Location-Based Services and the Indelible Importance of Awesomeness
My agency, White Horse, is focused on aligning user behavior with new digital marketing experiences. In March we conducted a survey of LBS app usage among 437 smartphone users (you can download the full report here). For the sake of clarity, consistency and perhaps even our own sanity, we focused on services whose main function was the ability to "check in" with one's network of contacts. These included Facebook Places, Google Latitude, Foursquare, Twitter Places and Gowalla. We didn't include shopper reward apps like Shopkick and WeReward. While those are undeniably of interest to retailers, consumers see them in a different context from other LBS services, so marketers must approach them differently.
We began with the question of actual usage. We found that 39 percent of smartphone users who are aware of LBS are using them. Given the relative newness of LBS, that's certainly encouraging.
But when we looked at the reasons that the remaining 61 percent of LBS-aware users are holding out, the results are more sobering.
One-third of nonusers cited privacy concerns as an obstacle to adoption. While assuaging data privacy worries is in some respect simply a day-to-day reality of digital marketing, location information is a special case. Our respondents were vocal on the subject, evoking the possibility of real harm arising from careless use of location details. One wrote: "It's not very safe to constantly let people know where you are … Someone I don't want to see or a dangerous stranger could follow me if they know where I'm at by using these types of apps."
The burden is on LBS app developers to reassure consumers about their data privacy. The broader issue for retailers contemplating LBS marketing is the consumer perception of the trade-offs between giving up location information and getting back something useful. A combined 45 percent of nonusers either perceived no benefits of LBS or saw them as redundant to other ways of connecting. Because these services place social connections at the center of the user experience, users must first find value in personal location sharing before they're also willing to share their location with marketers.
Discounts and Incentives
LBS players like Foursquare are betting that discounts and incentives will provide the benefit that consumers need to connect with marketers. Most of the LBS/retailer case studies to date have centered on discount rewards for checking in at a retail location. But the most revealing finding in our study was that discounts and games weren't important drivers for LBS usage: only 8 percent of consumers said discounts and rewards were the most important benefit of LBS, and only 4 percent were mainly interested in earning competitive rewards like badges.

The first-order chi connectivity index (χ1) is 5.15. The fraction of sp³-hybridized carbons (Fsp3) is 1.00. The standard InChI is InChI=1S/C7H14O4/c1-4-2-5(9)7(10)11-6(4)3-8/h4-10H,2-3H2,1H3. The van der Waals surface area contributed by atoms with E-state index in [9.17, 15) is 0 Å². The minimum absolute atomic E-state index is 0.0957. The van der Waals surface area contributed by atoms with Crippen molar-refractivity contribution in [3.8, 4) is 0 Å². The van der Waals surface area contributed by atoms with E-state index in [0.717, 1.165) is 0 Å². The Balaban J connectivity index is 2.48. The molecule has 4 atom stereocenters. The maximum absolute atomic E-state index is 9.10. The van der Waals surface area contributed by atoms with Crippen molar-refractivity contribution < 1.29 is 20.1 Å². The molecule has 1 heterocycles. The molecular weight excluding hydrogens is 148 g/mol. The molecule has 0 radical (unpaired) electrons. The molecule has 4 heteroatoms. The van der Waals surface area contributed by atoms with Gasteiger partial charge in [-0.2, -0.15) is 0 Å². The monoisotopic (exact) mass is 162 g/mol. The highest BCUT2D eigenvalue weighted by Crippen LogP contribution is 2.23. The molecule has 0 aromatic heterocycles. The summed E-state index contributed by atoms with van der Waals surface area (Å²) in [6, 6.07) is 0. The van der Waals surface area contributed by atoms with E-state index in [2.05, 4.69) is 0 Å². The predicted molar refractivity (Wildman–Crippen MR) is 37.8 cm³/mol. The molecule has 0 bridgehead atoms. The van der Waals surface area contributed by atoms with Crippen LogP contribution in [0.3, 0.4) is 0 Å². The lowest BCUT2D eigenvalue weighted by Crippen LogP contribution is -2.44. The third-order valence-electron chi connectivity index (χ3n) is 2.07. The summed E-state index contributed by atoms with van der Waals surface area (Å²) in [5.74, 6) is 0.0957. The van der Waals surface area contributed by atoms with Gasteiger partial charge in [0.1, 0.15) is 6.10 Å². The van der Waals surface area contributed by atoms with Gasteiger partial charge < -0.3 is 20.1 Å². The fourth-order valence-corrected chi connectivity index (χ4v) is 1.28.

Once again, the trade-offs between privacy, hassle and perceived benefit are at issue. In a typical LBS scenario, a consumer might have to eat at a certain restaurant, broadcast their location and hope that 19 other users of the same app do so at the same time in order to receive a discount for that visit. In the much-cited Ann Taylor/Foursquare experiment, consumers had to check in at an Ann Taylor location on five separate occasions in order to receive a 15 percent discount from the apparel retailer.
While some consumers will feverishly pursue such discounts despite the trade-offs, the data suggests that such experiences won't scale and won't necessarily provide you with greater access to your most loyal or influential customers. Just as display advertising clickthroughs have been revealed to be driven by a narrow segment of the online population, deal-seekers are emerging as a segment of the social and mobile population that doesn't repay discounts with loyalty.
So then what does breed loyalty among LBS users? What would persuade them not only to shop at the same store week after week, but to earnestly recommend the experience to everyone in their network? In a word, awesomeness.
One of the main lessons of social media marketing is that brands that thrive in social media aren't the ones that are inherently great at social media, but the ones that are inherently great at taking care of their customers. Those customers' natural inclination to evangelize the brand to their friends simply found its outlet in social media.